MySQL 5.6: Security through Complacency?

MySQL 5.6 introduces a number of new features designed to improve the security of MySQL. There's the new master_info_repository variable that lets you store replication connection information in a table instead of a lowly text file, new warnings telling users that they should use SSL/TLS, there is a new option to give replication user & password with START SLAVE instead of CHANGE MASTER, and there's mysql_config_editor to encrypt passwords. The problem with these features is that they are a form of Security through Complacency: these things make you feel more secure, but the realistic benefits disappear behind the curtains of Security Theater as soon as an even marginally-determined intruder comes along. In this post, I'll look at some of the new security features in MySQL 5.6 and, however well-intentioned they may be, the danger of relying on these features.

I fist noticed a couple new warnings issued when running CHANGE MASTER TO in the standard way:

mysql 5.6.10 (root) [test]> change master to master_host='x', master_port=1, master_user='a', master_password='b';
Query OK, 0 rows affected, 2 warnings (0.12 sec)

mysql 5.6.10 (root) [test]> show warnings\G
*************************** 1. row ***************************
  Level: Note
   Code: 1759
Message: Sending passwords in plain text without SSL/TLS is extremely insecure.
*************************** 2. row ***************************
  Level: Note
   Code: 1760
Message: Storing MySQL user name or password information in the master.info repository is not secure and is therefore not recommended. Please see the MySQL Manual for more about this issue and possible alternatives.
2 rows in set (0.00 sec)

The first one, the suggestion to use SSL/TLS, isn't so bad. This is a reasonable idea, if your replication traffic is going across a public network. But if that's the case, you ought to be using a VPN, not leaving it up to each service to fend for itself against an onslaught from nefarious agents across the entire Internet. Even on a private network, it might make sense to encrypt replication traffic, but there are enough other options and use cases here that having to suffer this obvious warning every time you do CHANGE MASTER TO across a VPN or on a private switch might be a little bit extreme.

But really I'm more interested in the second Note. The second Note I am convinced is flawed in its premise, existence, and execution; it conveys a completely different message than it is meant to convey. That is, it appears to suggest that the user use master_info_repository=TABLE instead of master_info_repository=FILE (which is what cases the master.info file to be used). However, this message appears even when you are using master_info_repository=TABLE! I think the goal here is to discourage the inclusion of MASTER_USER and MASTER_PASSWORD in CHANGE MASTER TO in the first place, instead encouraging the user of the new USER and PASSWORD options to START SLAVE. I filed a bug report to this effect: http://bugs.mysql.com/bug.php?id=68602.

I wrote a related blog post entitled "MySQL 5.6 master info repository: documentation, behavior, and reality" where I talk a bit more about why master_info_repository=TABLE offers essentially no increased security over master_info_repository=FILE. I won't repeat that content here in full, but the gist is that reading a password from a single-row InnoDB table that uses innodb-file-per-table is not any more difficult than reading a password from a plain-text master.info file:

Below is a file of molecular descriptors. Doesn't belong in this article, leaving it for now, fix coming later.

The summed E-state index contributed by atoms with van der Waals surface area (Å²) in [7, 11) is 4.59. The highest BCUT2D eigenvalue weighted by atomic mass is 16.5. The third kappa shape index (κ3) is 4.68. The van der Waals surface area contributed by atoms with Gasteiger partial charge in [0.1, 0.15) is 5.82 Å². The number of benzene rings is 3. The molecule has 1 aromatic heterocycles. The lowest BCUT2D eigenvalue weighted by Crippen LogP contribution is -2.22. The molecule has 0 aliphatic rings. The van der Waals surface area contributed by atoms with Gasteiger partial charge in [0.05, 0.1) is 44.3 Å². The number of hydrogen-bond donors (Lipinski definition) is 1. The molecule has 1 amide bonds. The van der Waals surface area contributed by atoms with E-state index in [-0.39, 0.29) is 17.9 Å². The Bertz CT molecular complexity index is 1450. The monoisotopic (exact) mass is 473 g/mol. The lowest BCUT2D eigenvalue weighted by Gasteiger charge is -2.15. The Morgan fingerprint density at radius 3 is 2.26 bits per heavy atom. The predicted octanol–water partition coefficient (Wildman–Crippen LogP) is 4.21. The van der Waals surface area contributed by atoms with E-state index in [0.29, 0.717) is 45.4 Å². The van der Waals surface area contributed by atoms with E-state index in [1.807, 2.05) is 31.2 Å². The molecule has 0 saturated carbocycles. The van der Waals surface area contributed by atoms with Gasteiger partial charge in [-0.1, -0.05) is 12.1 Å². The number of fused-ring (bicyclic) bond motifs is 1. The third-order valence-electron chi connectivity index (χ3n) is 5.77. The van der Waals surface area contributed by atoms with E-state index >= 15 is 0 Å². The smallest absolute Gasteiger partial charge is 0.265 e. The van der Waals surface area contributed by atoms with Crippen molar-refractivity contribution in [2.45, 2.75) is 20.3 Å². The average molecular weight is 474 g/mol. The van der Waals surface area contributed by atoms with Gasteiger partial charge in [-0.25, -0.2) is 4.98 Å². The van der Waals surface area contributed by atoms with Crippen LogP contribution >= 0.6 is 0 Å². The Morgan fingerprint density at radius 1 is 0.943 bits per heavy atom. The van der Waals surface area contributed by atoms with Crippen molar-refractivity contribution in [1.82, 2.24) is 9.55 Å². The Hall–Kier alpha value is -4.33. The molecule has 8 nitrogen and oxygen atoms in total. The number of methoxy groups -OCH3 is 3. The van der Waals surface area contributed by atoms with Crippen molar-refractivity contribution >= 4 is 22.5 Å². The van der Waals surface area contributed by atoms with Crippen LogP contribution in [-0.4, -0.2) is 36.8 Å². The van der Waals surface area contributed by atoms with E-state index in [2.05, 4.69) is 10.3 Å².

mysql 5.6.10-log (root) [test]> change master to master_host='127.0.0.1', master_port=4001, master_user='root', master_password='abf3$**92kjh1lffjmavn', master_auto_position=1;
Query OK, 0 rows affected, 2 warnings (0.07 sec)
kolbe datadir $ strings -a mysql/slave_master_info.ibd | tail -n 1
rootabf3$**92kjh1lffjmavn

However even with the alternative interpretation, the suggestion to rely on USER and PASSWORD options to START SLAVE, there are problems. Is the suggestion that an administrator should manually intervene every time a slave needs to be started? Where does the DBA store the username and password? Especially with GTID replication in MySQL 5.6, this is a suspicious recommendation. Automatic slave provisioning/recovery is obviously not going to work if a human has to go type START SLAVE USER='x' PASSWORD='y' each time a new slave is provisioned. So, the username and password will be stored elsewhere in plaintext.

But the new security measures/options in MySQL 5.6 aren't related only to replication. There's also mysql_config_editor, which "enables you to store authentication credentials in an encrypted login file named .mylogin.cnf".

kolbe@prosimmon 5.6 $ mysql_config_editor set --login-path=local --host=localhost --user=user1 --password
Enter password:

kolbe@prosimmon 5.6 $ mysql_config_editor print --login-path=local
[local]
user = user1
password = *****
host = localhost

Encryption can be fun, but I find the details much more enlightening. Sure, the contents of the .mylogin.cnf file are encrypted, but what does that mean? Encryption has to be a two-way street for the encrypted data to be of any use. The MySQL client has to be able to read the password in plaintext in order to perform the hashing required to send the password to the server for authentication. If the .mylogin.cnf file contains all the information you need to log in to a remote MySQL instance, it has to contain all the information needed to decrypt the password. A quick look at client/mysql_config_editor.cc in MySQL 5.6.10 source shows this function:

static void mask_password_and_print(char *buf)
{
  DBUG_ENTER("mask_password_and_print");
  const char *password_str= "\npassword = ", *mask = "*****";
  char *next= NULL;

  while ((next= strstr(buf, password_str)) != NULL)
  {
    while ( *buf != 0 && buf != next)
      putc( *(buf ++), stdout);
    printf("%s", password_str);
    printf("%s\n", mask);
    if (*buf == '\n')                           /* Move past \n' */
      buf ++;

    /* Ignore the password. */
    while( *buf && *(buf ++) != '\n')
    {}

    if ( !opt_all)
      break;
  }

  /* Now print the rest of the buffer. */
  while ( *buf) putc( *(buf ++), stdout);
  // And a new line.. if required.
  if (* (buf - 1) != '\n')